Being a gentleman today means something very different from being a gentleman a few hundred years ago.
In the early 1700s, boys raised to be gentlemen would start learning Latin and Greek at seven, and by their early teens would know Hebrew and a handful of Romance languages. He’d read Homer. He would be able to carve busts, paint portraits in oil (and know how to grind his own pigments with linseed oil), and sketch animals and landscapes (which might be useful in battle). He would know how to sing, and to read and compose music. He would know cartography, geometry, astronomy, cosmography, and metalwork. He would know how to forge his coat of arms. He would know how to stalk a deer and train a falcon to hunt and return game. He would be able to wield a sword and a battle axe, and would be able to mount a horse as it galloped past. A gentleman traveled often, and kept a journal while he did so. He would pray every day. He would know the Bible front to back. And most importantly, the 18th-century gentleman would abide by emotional moderation, balance, and acceptance of all things—a sort of existential shrug to whatever misfortune landed on his mansion’s doorstep.
A noble family, land, and wealth were requirements, of course.
The Virginian planation owner William Byrd II, born in March 1674, considered what it meant to be a gentleman daily, sometimes hourly, in the secret diary entries he wrote in shorthand code in three-by-six-inch booklets. From a very early age, he’d been tutored with the The Boke Named the Governour written in 1531 by Englishman Thomas Elyot. Gentility was everything for Byrd; he used it to draw the line that separated his world of rabbit fricassee and a personal library from the deadly Virginian wilderness. Order, routine, reading Latin, and ascending in the House of Burgesses was his armor against the morbid colony. He prayed every day. He spent time calling on his friends. He exercised, and assiduously kept up his journaling. He gained political power. The question of exactly how to remain gentlemanly in the rough American Colony haunted him so persistently that one winter night, in 1710, when his wife was sick and the slaves on his plantation were dying from fever, he exhumed his father’s body (six years buried) hoping for some posthumous guidance on how to continue living calmly—with a sort of self-mastery a gentleman’s conduct required—in the face of so much death and sorrow. Apparently he got no answer, for he follows the exhumation diary entry with only, “Ate fish for dinner.”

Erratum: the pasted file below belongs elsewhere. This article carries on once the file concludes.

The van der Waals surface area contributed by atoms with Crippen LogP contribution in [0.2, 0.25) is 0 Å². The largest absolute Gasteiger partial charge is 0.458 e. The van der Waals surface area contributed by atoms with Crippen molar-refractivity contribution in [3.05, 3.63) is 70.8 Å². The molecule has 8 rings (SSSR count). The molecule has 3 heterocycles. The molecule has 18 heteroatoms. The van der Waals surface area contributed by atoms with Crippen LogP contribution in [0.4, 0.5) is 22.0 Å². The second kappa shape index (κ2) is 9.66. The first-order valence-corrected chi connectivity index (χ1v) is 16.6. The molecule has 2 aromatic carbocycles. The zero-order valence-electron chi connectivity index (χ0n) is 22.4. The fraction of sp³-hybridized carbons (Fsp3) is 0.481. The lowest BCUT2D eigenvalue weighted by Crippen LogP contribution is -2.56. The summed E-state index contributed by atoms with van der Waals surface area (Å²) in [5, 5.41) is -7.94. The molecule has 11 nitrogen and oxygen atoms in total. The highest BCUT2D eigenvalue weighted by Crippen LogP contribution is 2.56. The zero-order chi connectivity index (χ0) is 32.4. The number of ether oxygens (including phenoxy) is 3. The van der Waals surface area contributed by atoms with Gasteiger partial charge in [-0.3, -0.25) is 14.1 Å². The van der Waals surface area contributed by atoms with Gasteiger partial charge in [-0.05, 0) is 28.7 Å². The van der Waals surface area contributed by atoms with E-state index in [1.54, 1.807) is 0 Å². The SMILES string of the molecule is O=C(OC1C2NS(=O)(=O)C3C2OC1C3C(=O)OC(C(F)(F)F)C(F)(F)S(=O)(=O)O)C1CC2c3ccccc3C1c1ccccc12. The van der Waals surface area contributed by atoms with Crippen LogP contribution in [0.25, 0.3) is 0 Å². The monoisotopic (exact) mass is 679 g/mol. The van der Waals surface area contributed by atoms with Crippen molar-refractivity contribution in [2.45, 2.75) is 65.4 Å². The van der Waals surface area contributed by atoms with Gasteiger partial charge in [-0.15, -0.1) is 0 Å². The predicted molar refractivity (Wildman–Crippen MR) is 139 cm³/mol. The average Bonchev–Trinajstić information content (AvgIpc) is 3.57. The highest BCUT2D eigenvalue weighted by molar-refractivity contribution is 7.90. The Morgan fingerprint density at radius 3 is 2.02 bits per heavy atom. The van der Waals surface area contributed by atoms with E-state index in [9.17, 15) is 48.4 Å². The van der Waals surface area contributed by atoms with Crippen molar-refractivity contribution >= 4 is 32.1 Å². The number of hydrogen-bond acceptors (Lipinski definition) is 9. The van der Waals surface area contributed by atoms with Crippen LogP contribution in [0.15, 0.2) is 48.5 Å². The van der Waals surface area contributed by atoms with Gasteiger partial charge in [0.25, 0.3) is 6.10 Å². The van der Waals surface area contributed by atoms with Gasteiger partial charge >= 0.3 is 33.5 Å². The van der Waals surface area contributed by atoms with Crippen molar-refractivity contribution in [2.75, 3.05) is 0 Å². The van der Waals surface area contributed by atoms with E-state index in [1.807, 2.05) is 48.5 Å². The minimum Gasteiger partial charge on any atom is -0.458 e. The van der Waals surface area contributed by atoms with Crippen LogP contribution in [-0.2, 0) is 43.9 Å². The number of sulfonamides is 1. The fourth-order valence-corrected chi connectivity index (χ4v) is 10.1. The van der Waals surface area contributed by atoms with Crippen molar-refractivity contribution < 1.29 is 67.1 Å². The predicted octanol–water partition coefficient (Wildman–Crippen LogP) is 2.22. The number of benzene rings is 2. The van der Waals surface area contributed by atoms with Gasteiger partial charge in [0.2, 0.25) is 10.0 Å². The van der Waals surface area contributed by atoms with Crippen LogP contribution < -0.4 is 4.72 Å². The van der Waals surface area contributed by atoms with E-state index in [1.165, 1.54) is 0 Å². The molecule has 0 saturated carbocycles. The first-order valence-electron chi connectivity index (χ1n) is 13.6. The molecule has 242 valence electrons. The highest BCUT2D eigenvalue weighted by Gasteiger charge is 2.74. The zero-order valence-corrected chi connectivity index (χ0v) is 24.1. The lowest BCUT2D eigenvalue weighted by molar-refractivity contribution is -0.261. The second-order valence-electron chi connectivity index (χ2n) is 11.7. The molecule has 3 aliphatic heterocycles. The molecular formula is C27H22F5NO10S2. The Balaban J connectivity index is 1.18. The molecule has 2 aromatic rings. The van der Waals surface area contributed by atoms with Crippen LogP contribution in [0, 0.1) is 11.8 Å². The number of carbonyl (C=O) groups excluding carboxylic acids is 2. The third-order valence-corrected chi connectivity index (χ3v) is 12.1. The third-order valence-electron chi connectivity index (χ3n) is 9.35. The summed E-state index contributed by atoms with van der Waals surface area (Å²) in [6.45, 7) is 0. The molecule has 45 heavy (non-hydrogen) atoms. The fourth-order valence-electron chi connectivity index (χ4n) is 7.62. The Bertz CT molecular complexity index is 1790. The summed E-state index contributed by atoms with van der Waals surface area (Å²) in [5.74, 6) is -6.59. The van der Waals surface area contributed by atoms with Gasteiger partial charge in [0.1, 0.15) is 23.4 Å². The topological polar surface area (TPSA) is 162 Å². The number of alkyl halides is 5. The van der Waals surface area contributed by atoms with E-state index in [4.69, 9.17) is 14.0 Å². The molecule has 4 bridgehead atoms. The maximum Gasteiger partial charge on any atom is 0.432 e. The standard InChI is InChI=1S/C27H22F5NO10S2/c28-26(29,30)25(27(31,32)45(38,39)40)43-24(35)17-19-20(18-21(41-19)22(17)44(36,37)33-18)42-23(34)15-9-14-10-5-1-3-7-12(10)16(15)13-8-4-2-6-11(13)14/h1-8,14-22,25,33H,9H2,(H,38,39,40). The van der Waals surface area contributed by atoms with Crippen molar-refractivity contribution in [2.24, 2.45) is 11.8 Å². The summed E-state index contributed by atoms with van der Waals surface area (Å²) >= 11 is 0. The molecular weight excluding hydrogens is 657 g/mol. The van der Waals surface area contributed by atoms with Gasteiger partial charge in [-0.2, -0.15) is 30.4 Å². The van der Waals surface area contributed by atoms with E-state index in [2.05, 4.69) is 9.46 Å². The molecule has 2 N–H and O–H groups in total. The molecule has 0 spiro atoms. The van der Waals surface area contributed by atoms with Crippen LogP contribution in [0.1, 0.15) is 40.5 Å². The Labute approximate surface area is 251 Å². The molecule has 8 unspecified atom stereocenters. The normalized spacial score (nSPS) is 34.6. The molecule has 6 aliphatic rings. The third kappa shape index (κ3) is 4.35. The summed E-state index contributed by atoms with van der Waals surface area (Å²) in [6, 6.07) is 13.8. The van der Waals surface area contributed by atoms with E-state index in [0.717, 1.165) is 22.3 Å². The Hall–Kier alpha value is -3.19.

And yet, Byrd is about as far from our current definition of a gentleman as one could get. He molested his servants, slept with his friends’ wives, and, at 67, regularly “played the fool” with a young slave girl, as described in his 9 May 1741 entry. He beat his servant Jenny and made another servant from England his sex slave, forcing her to make the two-month, cross-Atlantic passage. In his diaries, Byrd recorded his numbingly repetitive actions that are at once refined and deviant. Here is a sample from 1719:
I rose about 11 o’clock, having had my asses’ milk, and read a chapter in Hebrew and some Greek in Homer. I said my prayers, and had milk porridge for breakfast. I danced my dance [eight, cotillion-like dance moves, each one representing a virtue]. About one o’clock my Lord Percival came and stayed about half an hour. I read some English till 3 o’clock and then ate some brains. After dinner I put several things in order till 5 o’clock and then I went to see Mr. U-m-s where I drank tea and stayed till six and then went to Will’s, where I met my Lord Orrery and went with him to Mrs. Smith a woman that lives in Queen Street where I met with Mrs. C-r-t-n-y and to bed with her and rogered her two times. We lay till 10 o’clock and then rose and I went to Will’s and ate a jelly and then walked home and said Lord have mercy on me.
Byrd, in his deviance and misogyny, is exactly the opposite idea of today’s gentleman.
But, more interestingly, a gentleman today is equally distant from Byrd. The rigors, birthrights, and enormous skillset that a gentleman needed in Byrd’s time have blown away. A polite, self-sufficient, put-together man who reaches for the check usually qualifies now. Requirements of land, rank, and title have gone—along with, thankfully, “rogering” the servants. What you’ll mostly find in blogs and articles on how to be a gentleman today is tips on how to attract women.